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In special relativity we can define the proper distance between two events as the length of a rod that connects the two events in the rest frame of the rod. However, this seems to require the ability to define a global inertial frame unlike the proper time which can be measured by free-falling between two events.

In other words if I want the proper distance in special relativity, I can set up a rod reaching from event $A$ to event $B$ and measure it while I am in its rest frame. However if we now work in a gravitational field I can only obtain an inertial frame locally, which seems to prohibit me from measuring the length of the rod in the same way, what is the meaning behind the proper distance under these circumstances?

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Your understanding of proper distance is spot on: there can be no reference frame which is truly inertial; but the definition of proper distance remains the same. It is the distance measured between two points subject to the constraint that no time passes between measuring each end. To do this practically with a single observer is impossible, but this definition is useful when drawing things like Minkowski diagram's (also known as spacetime diagrams).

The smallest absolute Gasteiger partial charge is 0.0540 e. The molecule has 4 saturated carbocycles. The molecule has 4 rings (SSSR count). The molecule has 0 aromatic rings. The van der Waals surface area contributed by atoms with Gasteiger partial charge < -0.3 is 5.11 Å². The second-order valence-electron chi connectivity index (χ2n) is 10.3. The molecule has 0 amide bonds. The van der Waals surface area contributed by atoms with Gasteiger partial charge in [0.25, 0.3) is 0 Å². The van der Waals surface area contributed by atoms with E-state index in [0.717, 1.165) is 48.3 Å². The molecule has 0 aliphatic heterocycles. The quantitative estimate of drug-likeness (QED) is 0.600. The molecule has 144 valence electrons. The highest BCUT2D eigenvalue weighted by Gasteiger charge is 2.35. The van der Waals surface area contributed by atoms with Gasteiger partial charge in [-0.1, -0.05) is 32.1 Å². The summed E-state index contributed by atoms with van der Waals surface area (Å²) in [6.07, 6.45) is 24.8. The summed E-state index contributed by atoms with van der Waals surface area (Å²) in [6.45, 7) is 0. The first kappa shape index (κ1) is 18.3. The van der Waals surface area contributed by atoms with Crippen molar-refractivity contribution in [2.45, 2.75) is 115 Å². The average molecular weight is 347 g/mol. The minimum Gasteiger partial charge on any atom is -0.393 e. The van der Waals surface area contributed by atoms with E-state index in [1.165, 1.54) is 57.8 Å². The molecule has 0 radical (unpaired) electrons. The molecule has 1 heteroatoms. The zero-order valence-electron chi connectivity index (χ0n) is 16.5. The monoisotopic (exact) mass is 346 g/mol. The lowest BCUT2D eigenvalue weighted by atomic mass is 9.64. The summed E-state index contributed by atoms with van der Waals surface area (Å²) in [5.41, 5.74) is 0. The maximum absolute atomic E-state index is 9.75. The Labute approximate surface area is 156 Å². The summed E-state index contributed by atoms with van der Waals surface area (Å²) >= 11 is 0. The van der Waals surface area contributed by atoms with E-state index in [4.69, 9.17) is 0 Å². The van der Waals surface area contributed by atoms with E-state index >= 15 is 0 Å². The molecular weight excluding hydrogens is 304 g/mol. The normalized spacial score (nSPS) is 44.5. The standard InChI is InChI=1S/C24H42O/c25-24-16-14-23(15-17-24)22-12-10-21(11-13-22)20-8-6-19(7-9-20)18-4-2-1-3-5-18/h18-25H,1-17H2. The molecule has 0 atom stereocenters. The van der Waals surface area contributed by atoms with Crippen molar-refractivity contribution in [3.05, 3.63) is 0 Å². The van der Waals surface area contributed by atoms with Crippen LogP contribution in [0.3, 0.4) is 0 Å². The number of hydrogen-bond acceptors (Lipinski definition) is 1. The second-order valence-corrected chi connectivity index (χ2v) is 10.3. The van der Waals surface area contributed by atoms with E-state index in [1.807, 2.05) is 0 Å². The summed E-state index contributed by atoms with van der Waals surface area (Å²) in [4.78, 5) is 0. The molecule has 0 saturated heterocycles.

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In GR, you follow geodesics, which are the shortest paths in curved spacetime between two points. The proper distance between two points at either end of a geodesic path P is given by $\int_P\sqrt{g_{\mu\nu}dx^\mu dx^\nu}$ where $g_{\mu\nu}$ is the GR metric tensor (which changes values as you travel over curved space), and $dx^\mu$ is the infinitesimal spacetime coordinate separation between neighboring points along the path P.

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